Few digital directors at board level
Despite all the talk of digital executives joining boards, leading companies have actually been adding very few executives with digital expertise to their boards, according to Korn/Ferry International's Korn/Ferry Market Cap100 (KFMC100), an annual study of the boards of the largest US companies by market capitalization.
The report's key findings regarding digital expertise include the following:
Of the 1,181 board seats on the 100 boards, there are 211 digital directors. More than half have been or are currently CEOs most are male (88 percent) and they are slightly younger than their non-tech counterparts (61 versus 63).
Currently, they are concentrated in a few sectors: on the boards of technology, services, and consumer goods companies.
Directors with technology backgrounds are being added to these boards at about the same rate as those from marketing and at less than half the rate of those with finance or audit, COO, or public policy experience.
Ultimately, the report concludes, recruiting and retaining a digital director, much like success in attracting any other expertise to the board, are the result of a rigorous strategic process. Boards that take the time to think through their specific needs, assess the skills and experiences prescribed by broad governance requirements, and then plan for how best to leverage digital expertise will be well positioned to provide oversight with an eye to the future.
The report was issued by three Vice Chairmen of Korn/Ferry International and leaders of the firm's Board and Services Practice: Dennis Carey, Robert Hallagan, and Stephen Mader. The authors undertook in-depth interviews with three veteran directors – computer industry pioneer Rick Crandall, current director of RR Donnelley and Diebold Jeff Epstein, Operating Partner, Bessemer Ventures, former CFO of Oracle, and current director for Priceline and Kaiser Permanente and Bonnie Hill, long-time lead director of Home Depot – who share views on defining, recruiting, and leveraging digital expertise for the board.
In addition to the analysis of digital expertise on boards, the KFMC100 also includes more general findings based on an analysis of proxy and governance statements, including:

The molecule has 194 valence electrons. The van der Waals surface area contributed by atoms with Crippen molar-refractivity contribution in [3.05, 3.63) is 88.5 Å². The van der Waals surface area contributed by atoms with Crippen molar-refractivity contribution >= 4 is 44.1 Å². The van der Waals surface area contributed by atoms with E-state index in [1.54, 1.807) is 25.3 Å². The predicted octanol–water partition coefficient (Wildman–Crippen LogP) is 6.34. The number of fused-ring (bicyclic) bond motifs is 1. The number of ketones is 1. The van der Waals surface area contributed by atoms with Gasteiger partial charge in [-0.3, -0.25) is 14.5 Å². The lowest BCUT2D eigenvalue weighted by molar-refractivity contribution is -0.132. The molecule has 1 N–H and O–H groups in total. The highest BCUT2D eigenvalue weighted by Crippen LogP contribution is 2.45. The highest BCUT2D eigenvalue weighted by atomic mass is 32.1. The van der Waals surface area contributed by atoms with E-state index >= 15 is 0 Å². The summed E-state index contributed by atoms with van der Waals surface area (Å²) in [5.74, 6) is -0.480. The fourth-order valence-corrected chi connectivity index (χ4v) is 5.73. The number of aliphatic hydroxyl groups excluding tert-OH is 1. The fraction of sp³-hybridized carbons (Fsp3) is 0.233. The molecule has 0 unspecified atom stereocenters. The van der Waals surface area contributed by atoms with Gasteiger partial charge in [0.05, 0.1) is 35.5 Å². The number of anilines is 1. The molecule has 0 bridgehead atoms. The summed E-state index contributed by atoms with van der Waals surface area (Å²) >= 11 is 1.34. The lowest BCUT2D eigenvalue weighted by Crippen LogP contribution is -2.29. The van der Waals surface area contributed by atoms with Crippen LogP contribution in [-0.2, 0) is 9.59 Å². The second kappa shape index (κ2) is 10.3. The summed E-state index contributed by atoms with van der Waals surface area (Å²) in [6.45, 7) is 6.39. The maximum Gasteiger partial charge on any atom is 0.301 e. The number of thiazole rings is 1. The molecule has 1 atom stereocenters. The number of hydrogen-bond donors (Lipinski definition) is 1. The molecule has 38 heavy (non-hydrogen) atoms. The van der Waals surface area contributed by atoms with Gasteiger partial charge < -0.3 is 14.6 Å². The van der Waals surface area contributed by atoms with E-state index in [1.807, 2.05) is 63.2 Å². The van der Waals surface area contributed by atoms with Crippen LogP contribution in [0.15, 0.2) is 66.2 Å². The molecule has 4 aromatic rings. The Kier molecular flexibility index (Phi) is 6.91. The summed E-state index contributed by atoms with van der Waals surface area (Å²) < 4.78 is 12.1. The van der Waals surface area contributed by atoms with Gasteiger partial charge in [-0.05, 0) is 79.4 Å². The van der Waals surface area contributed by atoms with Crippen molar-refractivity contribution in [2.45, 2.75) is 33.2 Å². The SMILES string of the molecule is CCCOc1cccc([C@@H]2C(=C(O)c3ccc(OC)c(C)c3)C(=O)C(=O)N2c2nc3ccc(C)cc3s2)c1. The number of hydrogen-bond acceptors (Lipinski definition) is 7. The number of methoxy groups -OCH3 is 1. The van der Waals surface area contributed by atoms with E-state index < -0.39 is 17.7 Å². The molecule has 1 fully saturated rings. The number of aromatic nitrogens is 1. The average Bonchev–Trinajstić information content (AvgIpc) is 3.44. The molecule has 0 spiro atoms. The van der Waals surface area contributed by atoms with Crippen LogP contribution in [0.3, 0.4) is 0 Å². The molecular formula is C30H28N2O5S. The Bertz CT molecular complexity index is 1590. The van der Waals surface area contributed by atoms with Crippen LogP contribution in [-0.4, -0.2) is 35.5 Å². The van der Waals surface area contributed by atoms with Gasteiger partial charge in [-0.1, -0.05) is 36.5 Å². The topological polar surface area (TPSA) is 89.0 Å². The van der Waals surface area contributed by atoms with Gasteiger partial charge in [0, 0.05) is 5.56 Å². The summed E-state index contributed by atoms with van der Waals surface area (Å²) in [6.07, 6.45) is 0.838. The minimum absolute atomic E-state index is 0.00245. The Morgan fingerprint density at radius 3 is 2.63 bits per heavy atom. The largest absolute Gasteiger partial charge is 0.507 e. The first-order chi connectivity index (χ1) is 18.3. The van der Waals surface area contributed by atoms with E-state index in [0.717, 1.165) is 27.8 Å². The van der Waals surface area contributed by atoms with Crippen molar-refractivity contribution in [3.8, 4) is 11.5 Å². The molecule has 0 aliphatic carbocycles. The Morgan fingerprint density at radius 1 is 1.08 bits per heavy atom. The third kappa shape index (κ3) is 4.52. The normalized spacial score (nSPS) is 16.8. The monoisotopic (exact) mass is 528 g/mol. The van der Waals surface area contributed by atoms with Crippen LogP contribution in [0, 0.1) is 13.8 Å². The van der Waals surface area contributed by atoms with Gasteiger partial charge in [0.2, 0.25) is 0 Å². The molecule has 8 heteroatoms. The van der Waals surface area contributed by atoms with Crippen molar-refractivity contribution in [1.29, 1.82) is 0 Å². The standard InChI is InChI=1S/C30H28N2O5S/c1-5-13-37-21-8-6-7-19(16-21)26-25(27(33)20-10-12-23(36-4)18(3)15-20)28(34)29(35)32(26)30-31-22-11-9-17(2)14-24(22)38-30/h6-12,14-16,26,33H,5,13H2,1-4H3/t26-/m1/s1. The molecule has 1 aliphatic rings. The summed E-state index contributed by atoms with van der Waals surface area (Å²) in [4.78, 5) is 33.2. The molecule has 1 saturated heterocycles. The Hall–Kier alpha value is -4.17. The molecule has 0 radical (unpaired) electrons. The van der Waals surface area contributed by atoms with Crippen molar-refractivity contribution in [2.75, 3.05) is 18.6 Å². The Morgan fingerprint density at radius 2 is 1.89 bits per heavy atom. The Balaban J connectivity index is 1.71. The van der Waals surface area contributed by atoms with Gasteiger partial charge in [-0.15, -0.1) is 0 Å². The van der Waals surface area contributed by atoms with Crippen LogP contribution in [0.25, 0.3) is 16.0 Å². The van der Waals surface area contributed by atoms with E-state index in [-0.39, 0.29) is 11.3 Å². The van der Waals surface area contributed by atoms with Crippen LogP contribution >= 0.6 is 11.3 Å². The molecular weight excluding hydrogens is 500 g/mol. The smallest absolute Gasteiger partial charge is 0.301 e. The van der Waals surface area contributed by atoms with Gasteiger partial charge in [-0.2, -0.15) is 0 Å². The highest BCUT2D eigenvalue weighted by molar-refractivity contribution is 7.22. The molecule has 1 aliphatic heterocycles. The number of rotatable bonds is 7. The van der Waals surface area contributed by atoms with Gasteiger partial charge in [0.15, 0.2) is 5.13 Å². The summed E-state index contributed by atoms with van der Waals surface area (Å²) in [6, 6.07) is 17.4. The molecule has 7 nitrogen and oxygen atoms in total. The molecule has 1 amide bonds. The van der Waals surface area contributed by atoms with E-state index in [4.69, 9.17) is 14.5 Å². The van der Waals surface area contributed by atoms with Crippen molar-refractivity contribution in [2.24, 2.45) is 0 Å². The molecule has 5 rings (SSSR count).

A drop in diversity. Ninety percent of new directors are white compared with 77 percent of this group in 2011. Moreover, diversity has dropped in virtually every category year-over-year: The percentage of new women directors dropped from 27 to 23 African-Americans from 11 percent to 6 percent Asians from 7 percent to 1 percent and Hispanics from 4 percent to 3 percent. Only international diversity has increased, with new, non-American directors representing 20 percent of recruits, up from 16 percent in 2011.
Global gains. There has been an increase in new directors with international work experience (38 percent vs. 29 percent) as well as new directors with an international personal background, having been born and/or educated abroad (27 percent vs. 16 percent).
Industry experience is actively sought. The biggest jump in industry/functional experience was on boards specifically seeking experience in their company's sector. That represented 54 percent of new directors compared with only 33 percent in 2011. Other desirable backgrounds include operating experience either as COO (30 percent vs. 18 percent) or CEO (41 percent vs. 37 percent).
Government experience reaches a new high. For the Class of 2012, the number of new directors coming from the public sector climbed to 23 percent from 18 percent the previous year.
For copies of the KFMC100: http://www.kornferryinstitute.com/reports-insights/2013-kornferry-market-cap-100-defining-recruiting-and-leveraging-digital-expertise